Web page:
A visit to an exhibition at the National Museum of Australia provided the extra opportunity to have a look at the new garden at the entrance and to check out again the Garden of Australian Dreams.
The new garden at the entrance works a treat. The previous entrance layout was architecturally tricky, stark and uninviting. This medium-sized garden is an Australian exhibition, garden, native botanical experience.
The garden allows you to meander and enjoy some lush plantings – and pick up a few tips on what grows well locally. If you feel like a rest – there are seats thoughtfully scattered about.
Meanwhile, behind this in the main central area lurks the Garden of Australian Dreams.
This is not a garden (despite the name) but an artwork created with layers of political and social messages. I remain not so enthused about this major artwork. Despite the museum being very busy (the car park was almost full), we noticed few people were going out to wander around it.
Whereas, the new front gardens were attracting lots of attention. People love a well-designed garden.
Back to why we were there. That exhibition.
It is highly recommended you take a quick trip over the National Museum of Australia before the end of October to see a gem of an exhibition, “Earth Canvas“.
This travelling exhibition from the Albury Library-Museum showcases artworks by artists in response to regenerative farming on NSW properties between the Murray and Murrumbidgee rivers.
To quote from a website on regenerative farming – “Regenerative agriculture describes farming and grazing practices that, among other benefits, reverse climate change by rebuilding soil organic matter and restoring degraded soil biodiversity – resulting in both carbon drawdown and improving the water cycle.”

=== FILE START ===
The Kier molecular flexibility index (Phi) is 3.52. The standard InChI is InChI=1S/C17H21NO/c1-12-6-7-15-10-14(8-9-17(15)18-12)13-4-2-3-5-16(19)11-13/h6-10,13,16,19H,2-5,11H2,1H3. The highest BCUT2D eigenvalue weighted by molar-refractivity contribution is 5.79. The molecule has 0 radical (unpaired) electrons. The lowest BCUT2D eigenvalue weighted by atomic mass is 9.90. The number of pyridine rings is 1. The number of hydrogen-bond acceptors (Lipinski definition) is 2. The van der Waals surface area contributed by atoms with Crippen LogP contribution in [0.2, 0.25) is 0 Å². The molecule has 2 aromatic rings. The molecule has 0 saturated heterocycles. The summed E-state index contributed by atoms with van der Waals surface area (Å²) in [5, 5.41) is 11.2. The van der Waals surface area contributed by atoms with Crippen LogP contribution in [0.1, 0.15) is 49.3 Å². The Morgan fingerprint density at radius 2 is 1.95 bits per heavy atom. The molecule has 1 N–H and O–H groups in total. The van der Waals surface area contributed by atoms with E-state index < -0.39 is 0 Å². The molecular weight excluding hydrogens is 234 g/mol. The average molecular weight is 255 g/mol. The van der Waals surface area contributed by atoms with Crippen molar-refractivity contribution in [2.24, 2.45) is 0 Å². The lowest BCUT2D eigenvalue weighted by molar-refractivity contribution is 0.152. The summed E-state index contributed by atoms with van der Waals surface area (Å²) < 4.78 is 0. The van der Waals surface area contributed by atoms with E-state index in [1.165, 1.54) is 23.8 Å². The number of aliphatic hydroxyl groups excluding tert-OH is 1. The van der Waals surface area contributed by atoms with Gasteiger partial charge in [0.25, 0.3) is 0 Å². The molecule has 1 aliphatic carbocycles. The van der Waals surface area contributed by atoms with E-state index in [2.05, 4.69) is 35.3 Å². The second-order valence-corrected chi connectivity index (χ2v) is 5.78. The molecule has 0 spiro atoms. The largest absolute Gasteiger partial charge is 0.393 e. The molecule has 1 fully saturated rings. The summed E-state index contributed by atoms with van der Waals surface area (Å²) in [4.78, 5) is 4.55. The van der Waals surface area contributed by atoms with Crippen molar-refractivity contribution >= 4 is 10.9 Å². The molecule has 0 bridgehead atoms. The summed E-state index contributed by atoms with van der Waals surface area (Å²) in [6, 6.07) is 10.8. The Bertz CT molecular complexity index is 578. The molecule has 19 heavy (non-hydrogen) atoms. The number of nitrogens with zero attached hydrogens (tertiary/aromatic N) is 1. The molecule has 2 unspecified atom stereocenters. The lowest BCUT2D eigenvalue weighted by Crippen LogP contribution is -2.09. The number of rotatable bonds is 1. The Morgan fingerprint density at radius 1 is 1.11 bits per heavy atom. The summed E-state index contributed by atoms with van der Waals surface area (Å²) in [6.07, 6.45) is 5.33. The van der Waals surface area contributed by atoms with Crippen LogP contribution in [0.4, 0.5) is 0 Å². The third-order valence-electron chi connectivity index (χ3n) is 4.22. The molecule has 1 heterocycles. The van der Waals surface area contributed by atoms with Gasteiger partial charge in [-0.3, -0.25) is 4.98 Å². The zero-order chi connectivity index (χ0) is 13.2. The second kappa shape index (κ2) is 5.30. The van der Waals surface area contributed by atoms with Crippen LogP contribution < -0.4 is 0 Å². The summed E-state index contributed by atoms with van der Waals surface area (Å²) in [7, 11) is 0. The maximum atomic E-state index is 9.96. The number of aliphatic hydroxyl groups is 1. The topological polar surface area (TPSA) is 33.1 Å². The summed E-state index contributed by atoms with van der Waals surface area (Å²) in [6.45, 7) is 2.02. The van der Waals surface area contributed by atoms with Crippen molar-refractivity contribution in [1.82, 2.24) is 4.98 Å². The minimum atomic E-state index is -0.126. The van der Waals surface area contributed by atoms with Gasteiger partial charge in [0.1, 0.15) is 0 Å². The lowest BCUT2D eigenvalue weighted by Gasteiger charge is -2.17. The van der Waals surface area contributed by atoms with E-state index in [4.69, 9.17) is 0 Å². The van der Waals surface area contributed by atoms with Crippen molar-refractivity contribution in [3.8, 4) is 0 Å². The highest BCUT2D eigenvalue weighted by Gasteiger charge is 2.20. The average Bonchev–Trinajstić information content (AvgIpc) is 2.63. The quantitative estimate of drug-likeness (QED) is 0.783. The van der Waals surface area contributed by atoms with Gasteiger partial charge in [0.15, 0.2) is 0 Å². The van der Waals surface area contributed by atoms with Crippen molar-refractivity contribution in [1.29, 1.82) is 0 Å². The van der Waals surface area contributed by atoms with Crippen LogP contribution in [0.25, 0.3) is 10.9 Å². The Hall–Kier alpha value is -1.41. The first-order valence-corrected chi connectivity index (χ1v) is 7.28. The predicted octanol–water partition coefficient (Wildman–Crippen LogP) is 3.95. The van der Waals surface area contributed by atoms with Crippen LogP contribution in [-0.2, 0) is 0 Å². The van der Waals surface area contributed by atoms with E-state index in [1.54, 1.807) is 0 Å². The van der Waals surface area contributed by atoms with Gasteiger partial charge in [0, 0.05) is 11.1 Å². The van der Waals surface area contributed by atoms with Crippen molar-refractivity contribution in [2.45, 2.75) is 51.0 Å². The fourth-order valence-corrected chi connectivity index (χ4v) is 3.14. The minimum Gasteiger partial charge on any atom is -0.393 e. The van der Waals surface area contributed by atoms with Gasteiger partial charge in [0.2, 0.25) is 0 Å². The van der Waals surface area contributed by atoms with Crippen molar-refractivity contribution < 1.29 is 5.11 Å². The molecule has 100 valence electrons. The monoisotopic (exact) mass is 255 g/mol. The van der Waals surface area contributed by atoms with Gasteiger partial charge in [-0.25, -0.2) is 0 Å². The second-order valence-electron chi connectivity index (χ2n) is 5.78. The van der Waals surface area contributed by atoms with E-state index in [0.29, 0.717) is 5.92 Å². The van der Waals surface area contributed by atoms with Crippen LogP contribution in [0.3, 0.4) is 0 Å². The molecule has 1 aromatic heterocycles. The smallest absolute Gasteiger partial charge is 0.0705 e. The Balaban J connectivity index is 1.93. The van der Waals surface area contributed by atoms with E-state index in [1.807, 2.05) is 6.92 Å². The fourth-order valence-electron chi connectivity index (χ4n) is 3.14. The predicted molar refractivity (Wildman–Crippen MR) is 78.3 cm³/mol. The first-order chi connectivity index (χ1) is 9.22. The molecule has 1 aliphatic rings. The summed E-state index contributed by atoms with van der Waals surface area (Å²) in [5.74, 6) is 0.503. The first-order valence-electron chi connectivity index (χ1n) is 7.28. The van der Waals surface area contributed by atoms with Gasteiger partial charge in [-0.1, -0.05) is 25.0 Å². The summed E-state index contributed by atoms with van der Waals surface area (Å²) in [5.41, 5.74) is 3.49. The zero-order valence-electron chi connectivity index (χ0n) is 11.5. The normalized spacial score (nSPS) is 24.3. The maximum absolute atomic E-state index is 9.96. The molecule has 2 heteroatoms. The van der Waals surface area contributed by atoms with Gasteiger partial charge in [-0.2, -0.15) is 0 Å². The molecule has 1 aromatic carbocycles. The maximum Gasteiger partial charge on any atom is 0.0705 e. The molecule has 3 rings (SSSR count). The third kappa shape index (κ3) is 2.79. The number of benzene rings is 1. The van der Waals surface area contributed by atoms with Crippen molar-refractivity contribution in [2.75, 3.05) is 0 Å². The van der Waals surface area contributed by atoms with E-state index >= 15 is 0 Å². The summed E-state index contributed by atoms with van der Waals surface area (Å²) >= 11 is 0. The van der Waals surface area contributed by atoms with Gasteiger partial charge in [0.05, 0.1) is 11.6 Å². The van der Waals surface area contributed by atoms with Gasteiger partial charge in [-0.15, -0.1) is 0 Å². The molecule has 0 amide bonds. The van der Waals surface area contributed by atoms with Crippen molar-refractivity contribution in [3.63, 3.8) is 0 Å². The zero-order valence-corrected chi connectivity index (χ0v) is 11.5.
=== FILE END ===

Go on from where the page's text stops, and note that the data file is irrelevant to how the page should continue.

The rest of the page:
The exhibition provides insights to what is happening locally as well as the artworks by artists who spent time with each farm.
There is no art-speak involved – it is an easy and informative read along with a mixture of art to be enjoyed.
On the subject of farming, a recommended read is Gabrielle Chan’s 2021 book “Why you should give a f*ck about farming – Because you eat”.
To quote from the bookseller’s site: “Gabrielle lays out how our nation, its leaders, farmers and eaters can usher in new ways for us to work and live on our unique and precious land. We must forge a new social contract if we are to grow healthy food on a thriving landscape, while mitigating climate and biodiversity loss.”
The messages from “Earth Canvas”, the farmers and artists involved, Gabrielle Chan’s writing as well as the new garden in front of the museum, is that we need to rethink so many of our ways of living with our planet. This includes what we eat and where it comes from – and how we produce food while doing no harm.
“Earth Canvas” is at the National Museum until October 30.
This article is a version of the piece originally published online with City News
Paul Costigan is a commentator on cultural and urban matters